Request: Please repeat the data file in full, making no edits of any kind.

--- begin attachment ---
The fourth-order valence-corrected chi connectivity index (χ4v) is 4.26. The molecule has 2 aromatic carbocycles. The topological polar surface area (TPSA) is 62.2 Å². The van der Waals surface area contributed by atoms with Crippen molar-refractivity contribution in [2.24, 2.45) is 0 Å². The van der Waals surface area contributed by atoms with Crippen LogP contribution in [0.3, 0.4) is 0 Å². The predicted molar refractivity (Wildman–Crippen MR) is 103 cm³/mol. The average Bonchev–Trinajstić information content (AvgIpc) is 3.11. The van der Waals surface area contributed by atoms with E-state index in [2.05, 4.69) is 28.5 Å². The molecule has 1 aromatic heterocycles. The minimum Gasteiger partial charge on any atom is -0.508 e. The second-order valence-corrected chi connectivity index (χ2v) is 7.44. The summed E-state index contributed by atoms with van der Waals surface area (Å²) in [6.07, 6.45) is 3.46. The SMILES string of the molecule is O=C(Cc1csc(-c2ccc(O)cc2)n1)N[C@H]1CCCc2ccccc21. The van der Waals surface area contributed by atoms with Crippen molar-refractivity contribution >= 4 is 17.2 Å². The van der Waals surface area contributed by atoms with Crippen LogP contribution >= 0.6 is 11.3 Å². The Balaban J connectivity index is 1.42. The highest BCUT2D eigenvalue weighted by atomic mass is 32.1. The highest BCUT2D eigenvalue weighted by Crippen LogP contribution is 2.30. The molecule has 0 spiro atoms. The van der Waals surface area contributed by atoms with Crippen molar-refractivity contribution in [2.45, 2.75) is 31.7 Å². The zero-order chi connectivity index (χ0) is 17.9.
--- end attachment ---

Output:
The fourth-order valence-corrected chi connectivity index (χ4v) is 4.26. The molecule has 2 aromatic carbocycles. The topological polar surface area (TPSA) is 62.2 Å². The van der Waals surface area contributed by atoms with Crippen molar-refractivity contribution in [2.24, 2.45) is 0 Å². The van der Waals surface area contributed by atoms with Crippen LogP contribution in [0.3, 0.4) is 0 Å². The predicted molar refractivity (Wildman–Crippen MR) is 103 cm³/mol. The average Bonchev–Trinajstić information content (AvgIpc) is 3.11. The van der Waals surface area contributed by atoms with E-state index in [2.05, 4.69) is 28.5 Å². The molecule has 1 aromatic heterocycles. The minimum Gasteiger partial charge on any atom is -0.508 e. The second-order valence-corrected chi connectivity index (χ2v) is 7.44. The summed E-state index contributed by atoms with van der Waals surface area (Å²) in [6.07, 6.45) is 3.46. The SMILES string of the molecule is O=C(Cc1csc(-c2ccc(O)cc2)n1)N[C@H]1CCCc2ccccc21. The van der Waals surface area contributed by atoms with Crippen molar-refractivity contribution >= 4 is 17.2 Å². The van der Waals surface area contributed by atoms with Crippen LogP contribution >= 0.6 is 11.3 Å². The Balaban J connectivity index is 1.42. The highest BCUT2D eigenvalue weighted by atomic mass is 32.1. The highest BCUT2D eigenvalue weighted by Crippen LogP contribution is 2.30. The molecule has 0 spiro atoms. The van der Waals surface area contributed by atoms with Crippen molar-refractivity contribution in [2.45, 2.75) is 31.7 Å². The zero-order chi connectivity index (χ0) is 17.9.